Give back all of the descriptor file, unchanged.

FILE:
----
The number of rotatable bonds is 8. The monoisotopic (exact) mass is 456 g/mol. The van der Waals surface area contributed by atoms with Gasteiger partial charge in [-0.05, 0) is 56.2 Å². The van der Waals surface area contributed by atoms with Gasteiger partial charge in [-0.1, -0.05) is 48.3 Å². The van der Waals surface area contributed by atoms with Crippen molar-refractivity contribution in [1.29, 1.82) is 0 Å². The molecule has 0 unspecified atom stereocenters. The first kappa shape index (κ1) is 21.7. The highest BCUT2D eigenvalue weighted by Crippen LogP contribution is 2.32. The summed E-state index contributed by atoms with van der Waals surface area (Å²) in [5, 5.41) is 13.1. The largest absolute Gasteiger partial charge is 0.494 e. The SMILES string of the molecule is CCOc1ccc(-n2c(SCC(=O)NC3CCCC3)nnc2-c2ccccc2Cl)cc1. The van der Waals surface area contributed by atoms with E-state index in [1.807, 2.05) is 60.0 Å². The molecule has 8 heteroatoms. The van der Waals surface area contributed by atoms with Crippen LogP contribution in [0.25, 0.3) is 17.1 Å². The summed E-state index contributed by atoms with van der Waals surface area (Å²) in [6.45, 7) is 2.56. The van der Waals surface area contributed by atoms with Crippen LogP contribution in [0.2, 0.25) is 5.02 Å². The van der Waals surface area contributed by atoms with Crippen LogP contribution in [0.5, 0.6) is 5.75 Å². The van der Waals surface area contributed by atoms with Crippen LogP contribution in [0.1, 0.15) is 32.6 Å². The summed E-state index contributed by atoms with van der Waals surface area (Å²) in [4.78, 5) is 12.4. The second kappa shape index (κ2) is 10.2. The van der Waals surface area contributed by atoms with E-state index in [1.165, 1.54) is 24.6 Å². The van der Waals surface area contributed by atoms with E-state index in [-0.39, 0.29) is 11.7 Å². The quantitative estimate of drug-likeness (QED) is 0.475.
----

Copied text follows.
The number of rotatable bonds is 8. The monoisotopic (exact) mass is 456 g/mol. The van der Waals surface area contributed by atoms with Gasteiger partial charge in [-0.05, 0) is 56.2 Å². The van der Waals surface area contributed by atoms with Gasteiger partial charge in [-0.1, -0.05) is 48.3 Å². The van der Waals surface area contributed by atoms with Crippen molar-refractivity contribution in [1.29, 1.82) is 0 Å². The molecule has 0 unspecified atom stereocenters. The first kappa shape index (κ1) is 21.7. The highest BCUT2D eigenvalue weighted by Crippen LogP contribution is 2.32. The summed E-state index contributed by atoms with van der Waals surface area (Å²) in [5, 5.41) is 13.1. The largest absolute Gasteiger partial charge is 0.494 e. The SMILES string of the molecule is CCOc1ccc(-n2c(SCC(=O)NC3CCCC3)nnc2-c2ccccc2Cl)cc1. The van der Waals surface area contributed by atoms with E-state index in [1.807, 2.05) is 60.0 Å². The molecule has 8 heteroatoms. The van der Waals surface area contributed by atoms with Crippen LogP contribution in [0.25, 0.3) is 17.1 Å². The summed E-state index contributed by atoms with van der Waals surface area (Å²) in [6.45, 7) is 2.56. The van der Waals surface area contributed by atoms with Crippen LogP contribution in [0.2, 0.25) is 5.02 Å². The van der Waals surface area contributed by atoms with Crippen LogP contribution in [0.5, 0.6) is 5.75 Å². The van der Waals surface area contributed by atoms with Crippen LogP contribution in [0.1, 0.15) is 32.6 Å². The summed E-state index contributed by atoms with van der Waals surface area (Å²) in [4.78, 5) is 12.4. The second kappa shape index (κ2) is 10.2. The van der Waals surface area contributed by atoms with E-state index in [1.165, 1.54) is 24.6 Å². The van der Waals surface area contributed by atoms with E-state index in [-0.39, 0.29) is 11.7 Å². The quantitative estimate of drug-likeness (QED) is 0.475.